RaveThe Wall Street JournalMr. Whitaker, a veteran newsman whose credits include a stint as the editor of Newsweek, is a lively writer ... It’s biography-driven, with arcs of individual rises and falls; it’s gossipy and vividly descriptive—in short, it’s a highly readable mix of history and journalistic narrative ... Mr. Whitaker is less an archivist and researcher than he is a synthesizer and storyteller. His great service here is pulling widely scattered anecdotes together to make a narrative that had never been fully told.
PositiveThe New York Times Book Review\"It might be said that Everett’s novel suggests that marriage is built on closely guarded secrets — which is not quite the same thing as saying it is built on lies or deception, but rather, in a D. H. Lawrence kind of way, it suggests that marriage makes a certain contradictory impulse plain and even necessary: Marriage is about trying to sustain one’s inviolate self against the encroachment of the familial maw ... The familiarity of these characters and their desires, all a concoction of Kevin’s perspective, is, ironically, what makes the novel absorbing in its simplicity about bourgeois banality and the quest for expression. The book is also quite funny at times. So Much Blue is never quite what you expect, only close.\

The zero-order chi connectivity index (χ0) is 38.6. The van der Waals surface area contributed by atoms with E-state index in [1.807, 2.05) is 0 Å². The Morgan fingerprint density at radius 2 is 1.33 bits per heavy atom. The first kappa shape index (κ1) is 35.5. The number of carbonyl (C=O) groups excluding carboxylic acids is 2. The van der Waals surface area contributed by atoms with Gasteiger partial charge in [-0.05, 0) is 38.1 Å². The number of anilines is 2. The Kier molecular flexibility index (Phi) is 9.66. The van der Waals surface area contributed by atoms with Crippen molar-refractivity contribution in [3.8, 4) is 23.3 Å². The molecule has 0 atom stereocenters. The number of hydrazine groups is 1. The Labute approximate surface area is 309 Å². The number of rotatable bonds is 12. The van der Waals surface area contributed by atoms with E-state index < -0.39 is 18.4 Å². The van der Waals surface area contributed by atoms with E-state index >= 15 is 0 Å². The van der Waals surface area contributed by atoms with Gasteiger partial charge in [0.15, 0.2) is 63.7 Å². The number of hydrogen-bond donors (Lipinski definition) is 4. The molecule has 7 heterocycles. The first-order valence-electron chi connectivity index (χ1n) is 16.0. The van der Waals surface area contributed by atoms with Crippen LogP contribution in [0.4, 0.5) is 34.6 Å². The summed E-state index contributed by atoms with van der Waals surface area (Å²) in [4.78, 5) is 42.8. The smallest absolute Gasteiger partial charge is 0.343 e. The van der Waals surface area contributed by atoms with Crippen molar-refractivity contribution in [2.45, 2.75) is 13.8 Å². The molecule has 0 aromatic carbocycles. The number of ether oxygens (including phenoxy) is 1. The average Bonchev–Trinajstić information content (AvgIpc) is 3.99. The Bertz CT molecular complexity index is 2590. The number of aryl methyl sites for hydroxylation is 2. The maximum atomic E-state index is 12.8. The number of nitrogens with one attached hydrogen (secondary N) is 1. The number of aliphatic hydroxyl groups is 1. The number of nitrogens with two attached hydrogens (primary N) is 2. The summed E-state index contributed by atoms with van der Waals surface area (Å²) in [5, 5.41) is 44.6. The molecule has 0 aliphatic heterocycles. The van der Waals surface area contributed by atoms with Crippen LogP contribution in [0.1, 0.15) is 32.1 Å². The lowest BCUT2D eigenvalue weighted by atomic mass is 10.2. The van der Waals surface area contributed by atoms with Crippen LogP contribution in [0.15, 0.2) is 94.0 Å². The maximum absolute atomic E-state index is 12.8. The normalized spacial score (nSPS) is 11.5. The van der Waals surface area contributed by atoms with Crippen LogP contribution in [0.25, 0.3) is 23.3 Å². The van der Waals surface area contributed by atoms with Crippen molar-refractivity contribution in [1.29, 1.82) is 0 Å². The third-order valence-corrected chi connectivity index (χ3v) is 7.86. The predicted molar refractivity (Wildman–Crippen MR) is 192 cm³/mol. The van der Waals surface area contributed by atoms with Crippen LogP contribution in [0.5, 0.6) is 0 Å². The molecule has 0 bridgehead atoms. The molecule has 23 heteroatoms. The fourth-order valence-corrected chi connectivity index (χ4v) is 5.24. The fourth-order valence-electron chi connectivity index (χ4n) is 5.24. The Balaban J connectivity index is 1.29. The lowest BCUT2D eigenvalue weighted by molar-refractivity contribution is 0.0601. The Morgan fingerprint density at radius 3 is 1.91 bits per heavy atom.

MixedThe Washington PostKill ’Em and Leave turns out to be more revelatory about its author than its subject, although the Alan Lomaxesque 'seeking the subject' aspect is engaging. And the author’s honesty gives the book an authority that is never snobbish. McBride writes well, and the fact that he is also a musician allows him to open up dimensions of Brown’s creativity that a non-musician critic could not ... But the informants here are not particularly forthcoming; indeed, most avoid saying anything especially critical about Brown.